The Killing Zone is not a particularly well-known James Bond ‘continuation novel’ – for a very simple reason; it seems that the author published it at his own expense and pretended it was officially licensed by the estate of Ian Fleming, which it wasn’t (and it seems unlikely it would have been, given that Bond dies in it – you can read the text of the book here). So really, it was little more than glorified fan fiction.
Fan fiction is something I find both understandable and mystifying; if you like to write and you like certain characters, I can see why you’d want to write stories using those characters (I mean, I have notes for an ‘Elseworlds’ Batman tale on file), but if you’re that keen to see the stories printed and they involve characters owned by someone else, I think you’d probably be better off trying to actually get them published either as stories with new characters or – if you’re hardworking and a little lucky – maybe even as part of the ‘canon’, as opposed to sticking them on the internet or similar. Sure, it’s all good writing practice to put one word after another in whatever form, and I’ve seen examples of fan fiction which have been genuinely good writing, but I can’t help thinking that some of that effort could be just as (if not more) profitably put to use in the creation of new characters.
Got an idea for a Bond story? Why not re-tool it with your own character – if the plot’s compelling enough, surely it would stand on its own merits, and you’d be free to do whatever you want without the constraints of ‘playing with someone else’s toys’ – or, as I think Warren Ellis once called it, “servicing copyrights”. Speaking of whom, Ellis did just this (aided by the terrific art of John Cassaday) to great effect in his comic series Planetary, which features a combination of out-of-copyright characters (Holmes and Dracula, for instance) and altered versions of characters, such as Doc Savage, who are still owned by other people or organisations. And of course these altered characters can have different traits from the originals as required by the plot.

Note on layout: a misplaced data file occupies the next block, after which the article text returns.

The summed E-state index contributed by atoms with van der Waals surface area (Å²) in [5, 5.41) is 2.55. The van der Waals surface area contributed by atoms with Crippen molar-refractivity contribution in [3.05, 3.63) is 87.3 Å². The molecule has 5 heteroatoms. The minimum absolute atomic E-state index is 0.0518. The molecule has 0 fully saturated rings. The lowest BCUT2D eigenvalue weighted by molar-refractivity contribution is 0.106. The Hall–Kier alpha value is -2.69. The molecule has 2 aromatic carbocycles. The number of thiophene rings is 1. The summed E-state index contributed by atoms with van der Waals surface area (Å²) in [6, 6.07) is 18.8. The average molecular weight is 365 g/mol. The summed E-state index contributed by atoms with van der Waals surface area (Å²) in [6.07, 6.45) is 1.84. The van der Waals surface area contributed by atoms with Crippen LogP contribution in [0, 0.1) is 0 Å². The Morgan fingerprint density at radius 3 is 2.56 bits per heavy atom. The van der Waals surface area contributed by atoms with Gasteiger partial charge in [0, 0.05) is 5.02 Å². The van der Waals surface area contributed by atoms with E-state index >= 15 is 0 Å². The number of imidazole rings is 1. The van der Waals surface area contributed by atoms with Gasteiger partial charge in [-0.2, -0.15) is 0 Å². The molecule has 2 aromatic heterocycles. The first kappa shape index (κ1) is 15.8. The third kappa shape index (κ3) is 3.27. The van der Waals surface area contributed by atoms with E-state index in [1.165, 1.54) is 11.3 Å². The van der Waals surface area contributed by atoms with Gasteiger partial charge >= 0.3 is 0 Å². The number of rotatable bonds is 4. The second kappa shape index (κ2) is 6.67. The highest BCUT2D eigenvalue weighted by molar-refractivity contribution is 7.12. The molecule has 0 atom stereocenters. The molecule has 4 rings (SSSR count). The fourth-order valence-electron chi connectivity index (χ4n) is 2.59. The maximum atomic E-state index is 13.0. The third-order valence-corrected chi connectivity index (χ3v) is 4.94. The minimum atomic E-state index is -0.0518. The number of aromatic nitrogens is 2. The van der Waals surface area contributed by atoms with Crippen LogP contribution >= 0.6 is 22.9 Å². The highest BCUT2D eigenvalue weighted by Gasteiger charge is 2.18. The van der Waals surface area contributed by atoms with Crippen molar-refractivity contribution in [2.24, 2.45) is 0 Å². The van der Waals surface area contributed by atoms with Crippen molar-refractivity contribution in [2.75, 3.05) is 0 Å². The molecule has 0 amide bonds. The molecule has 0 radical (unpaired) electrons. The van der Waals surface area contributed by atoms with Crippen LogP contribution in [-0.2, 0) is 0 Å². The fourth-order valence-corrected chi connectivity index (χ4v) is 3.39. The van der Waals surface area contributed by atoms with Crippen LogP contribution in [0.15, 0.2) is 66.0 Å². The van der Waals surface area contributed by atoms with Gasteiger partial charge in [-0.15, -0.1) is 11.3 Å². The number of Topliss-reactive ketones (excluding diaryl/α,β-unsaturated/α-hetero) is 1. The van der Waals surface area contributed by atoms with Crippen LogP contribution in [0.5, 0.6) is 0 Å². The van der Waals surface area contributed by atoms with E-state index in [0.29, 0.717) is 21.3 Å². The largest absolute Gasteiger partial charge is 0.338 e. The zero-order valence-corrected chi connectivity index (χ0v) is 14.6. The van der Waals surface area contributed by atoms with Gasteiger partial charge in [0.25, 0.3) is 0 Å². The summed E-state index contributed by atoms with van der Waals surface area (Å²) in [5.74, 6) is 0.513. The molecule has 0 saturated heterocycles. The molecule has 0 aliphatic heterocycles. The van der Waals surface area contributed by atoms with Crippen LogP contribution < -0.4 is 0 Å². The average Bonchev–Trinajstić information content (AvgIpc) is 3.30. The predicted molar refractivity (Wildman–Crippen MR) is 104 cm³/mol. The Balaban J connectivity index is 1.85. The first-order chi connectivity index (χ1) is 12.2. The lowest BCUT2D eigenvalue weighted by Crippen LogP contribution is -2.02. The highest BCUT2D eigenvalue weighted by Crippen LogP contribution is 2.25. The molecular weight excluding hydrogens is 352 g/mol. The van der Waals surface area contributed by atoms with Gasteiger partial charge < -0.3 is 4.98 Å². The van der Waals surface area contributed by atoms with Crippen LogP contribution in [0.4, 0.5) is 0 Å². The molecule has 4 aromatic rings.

One area of fan-made fiction which simply mystifies me, though, is ‘slash fiction’. When I first heard of it, I assumed it was rather grisly, like a slasher film, but in fact it comes from the punctuation involved; slash fiction is fan fiction which focuses mainly on romantic or sexual relationships between characters in an established setting, and the ‘slash’ is usually placed between the names – for example, Kirk/Spock. I gather it’s mainly written about male characters, and often by female writers (shades of Yaoi there). And a quick search of the internet for examples of it left my head a-spinning, quite frankly.
Kirk and Spock stuff was pretty prevalent, but if SF’s not your thing then you’ll be glad to know you can easily find another Shatner onscreen persona in contemporary garb in slash fiction about Boston Legal, and for those of you with longer memories for TV shows there was slash fiction detailing sex between The Equalizer and his former CIA boss. It was odd stuff to read – though I have to be honest and say that I didn’t read much of it for too long as my head was all confused by the motivations behind it: it was capably enough written (although a lot of the time the dialogue was dodgy), but my mind was pulled in two directions as it tried to reconcile the idea of these characters as having a ‘secret erotic life’ with the general themes of the ‘canonical’ stories as I understand them, and I just couldn’t align those things in my brain.
Though, thinking about it, I may simply have over-dosed on Shatnerian homoerotica whilst researching this blog post. Maybe that’s why the whole thing rather weirds me out.
As, in fact, did just typing the phrase ‘Shatnerian homoerotica’. Still, could make for some new visitors arriving here via strange searches on Google and its ilk. Hello, new and rather-niche-interested readers!